If you have a diesel-fuel car, it may require certain care and maintenance. Proper care of your car will ensure it has a long lifetime. Here are five tips on caring for your diesel-fuel car.

1. Get more oil changes

Diesel-fuel cars may require more oil changes and air filters than standard cars. If your car has a diesel engine, you may find yourself needing an oil change twice as often as with a regular car, depending on the manufacturer's instructions. Consult your car's handbook to find out more information on oil-change and air filter–change frequency.

2. Monitor your coolant

Diesel fuel engines generate more heat than regular engines. As a result, your coolant levels may drop faster. Keep an eye on the coolant level and take your car in for an appointment with a mechanic when the level drops. The mechanic will refill the coolant tank and also check for any problems that may cause your car to use more coolant than normal.

3. Drain your water separator

Diesel-fuel cars have water separators that remove and collect water from the fuel. The water separators need to be emptied periodically to keep water from overflowing and contaminating the fuel. To empty your car's water separator, locate the separator under the hood near the starter. It's usually located on the left side of the engine. To empty the separator, turn the drain valve, or petcock, and let the water run out.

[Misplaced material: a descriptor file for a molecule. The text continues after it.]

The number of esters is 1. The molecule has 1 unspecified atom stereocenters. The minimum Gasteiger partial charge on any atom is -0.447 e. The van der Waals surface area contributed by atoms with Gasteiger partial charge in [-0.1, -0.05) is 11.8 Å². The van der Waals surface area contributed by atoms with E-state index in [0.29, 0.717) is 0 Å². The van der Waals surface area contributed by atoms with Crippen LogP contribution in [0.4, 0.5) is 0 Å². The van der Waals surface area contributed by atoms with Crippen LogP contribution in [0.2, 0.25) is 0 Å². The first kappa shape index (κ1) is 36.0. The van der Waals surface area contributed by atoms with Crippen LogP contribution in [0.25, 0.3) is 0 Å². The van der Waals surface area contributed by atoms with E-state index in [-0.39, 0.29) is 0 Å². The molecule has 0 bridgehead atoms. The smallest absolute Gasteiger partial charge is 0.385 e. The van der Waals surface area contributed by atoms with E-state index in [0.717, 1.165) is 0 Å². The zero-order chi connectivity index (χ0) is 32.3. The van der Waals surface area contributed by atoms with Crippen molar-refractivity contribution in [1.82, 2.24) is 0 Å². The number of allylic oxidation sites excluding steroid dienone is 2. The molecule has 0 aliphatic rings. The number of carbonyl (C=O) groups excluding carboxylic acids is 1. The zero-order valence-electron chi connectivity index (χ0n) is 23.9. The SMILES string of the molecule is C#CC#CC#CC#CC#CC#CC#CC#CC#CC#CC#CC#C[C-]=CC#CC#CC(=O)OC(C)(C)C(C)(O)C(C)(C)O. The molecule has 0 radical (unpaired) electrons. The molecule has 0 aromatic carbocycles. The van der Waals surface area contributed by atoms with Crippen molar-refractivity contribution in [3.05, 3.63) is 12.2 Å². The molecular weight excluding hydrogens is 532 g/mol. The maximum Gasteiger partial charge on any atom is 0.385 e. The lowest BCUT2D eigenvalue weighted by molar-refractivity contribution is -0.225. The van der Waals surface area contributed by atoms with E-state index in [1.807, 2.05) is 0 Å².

4. Add diesel treatment

Whenever you fill up your gas tank, add a bottle of diesel treatment. Diesel treatment removes impurities and contaminants that can affect the performance of your engine. It also removes any impurities that can damage the engine or the fuel system. It's especially a good idea to add the treatment if you're purchasing fuel from an unfamiliar gas station and are unsure of the amount of impurities present.

5. Keep an eye on your gaskets

Diesel-fuel engines can be more likely to get gasket leaks due to the higher compression and temperatures. You need to keep an eye on the gaskets so you can take your car in for a repair when they start to leak. The symptoms of a leaky or bad gasket include

  • Coolant leaking
  • White smoke coming from the exhaust pipe
  • Coolant-level dropping and engine overheating
  • Oil in coolant or vice versa
  • Engine running rough or backfiring

These are ways you can care for and maintain your diesel car. Contact a professional such as Nelson Petroleum for more information about diesel fuel and maintaining a diesel-fuel car.